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Miocene Nullabor Limestone


The Nullabor cliffs form the 800 km long southern boundary of the Nullabor Plain a 250 000 km2 Miocene seabed uplifted 3 Ma. The 60-120 m high cliffs commence at Head of (the Great Australian) Bight in South Australia and extend west as the Bunda Cliffs for 210 km. They then move inland as the Hampton Bluffs for 300 km fronted by an emerged seafloor called the Roe Plain, before reaching the coast again at Twilight Cove. From here they extend southwest for 160 km as the Baxter Cliffs, before heading inland again as the Wylie Scarp for 120 km, at total cliffline of 790 km, possibly the longest in the world. The lower white Wilson Bluff limestone is Oligo-Miocene and chalky in texture, while the upper red Nullabor limestone is mid-Miocene and is harder, crystalline and contains flints. The flints were collected by the local aborigines and traded throughout central Australia. Much of the cliffline and backing coast is part of the Nullabor National Park in South Australia and Nuytsland Nature Reserve in Western Australia. Extensive caves underlie the porous plain and no surface water exists along this entire section. It is essentially uninhabited, apart from occasional roadhouse on the Eyre Highway, which parallel part of the coast a few kilometers inland. The highway is named after John Eyre the first European to traverse this entire coast, with extreme difficulty, in 1840-41.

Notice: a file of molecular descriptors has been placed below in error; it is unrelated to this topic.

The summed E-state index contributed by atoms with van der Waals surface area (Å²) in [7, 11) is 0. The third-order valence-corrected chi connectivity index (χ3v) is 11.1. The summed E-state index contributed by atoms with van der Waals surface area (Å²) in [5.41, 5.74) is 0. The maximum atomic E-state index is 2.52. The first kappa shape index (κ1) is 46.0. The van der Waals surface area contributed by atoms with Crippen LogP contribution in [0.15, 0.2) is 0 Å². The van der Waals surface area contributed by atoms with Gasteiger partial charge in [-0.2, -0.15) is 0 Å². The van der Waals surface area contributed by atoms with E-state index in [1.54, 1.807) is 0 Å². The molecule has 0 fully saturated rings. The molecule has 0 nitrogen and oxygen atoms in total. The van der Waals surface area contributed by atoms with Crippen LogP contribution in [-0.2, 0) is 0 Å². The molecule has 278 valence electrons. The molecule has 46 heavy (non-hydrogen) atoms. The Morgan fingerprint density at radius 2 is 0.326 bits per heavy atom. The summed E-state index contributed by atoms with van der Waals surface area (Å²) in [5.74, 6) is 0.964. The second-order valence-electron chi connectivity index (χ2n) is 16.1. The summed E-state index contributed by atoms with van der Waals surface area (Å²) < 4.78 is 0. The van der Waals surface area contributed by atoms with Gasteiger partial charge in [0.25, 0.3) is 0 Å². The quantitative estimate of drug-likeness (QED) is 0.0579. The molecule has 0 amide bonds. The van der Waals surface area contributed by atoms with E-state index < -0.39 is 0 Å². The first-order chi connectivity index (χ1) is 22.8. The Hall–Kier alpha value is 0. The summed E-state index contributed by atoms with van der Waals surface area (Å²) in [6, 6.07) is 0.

The figure above shows Pleistocene dune calcarenite (left) onlapping over Miocene Nullabor Limestone, at Merdayerrah Sandpatch in far western South Australia. Coastal dunes have built sand ramps up and over the vertical cliffs at past sea level high stands to deposit clifftop dunes. The calcareous rich sands have subsequently been lithified in the semi-arid climate to form dune or aeolian calcarenite, as shown in picture. Since the Holocene sea level still stand the exposed softer limestone cliff in foreground has eroded back 200 m more than the calcarenite. This photo was taken October 2010 by Andrew D. Short, Coastal Studies Unit, School of Geosciences, University of Sydney, Sydney NSW 2006, Australia, This e-mail address is being protected from spambots. You need JavaScript enabled to view it

 

 

 

 


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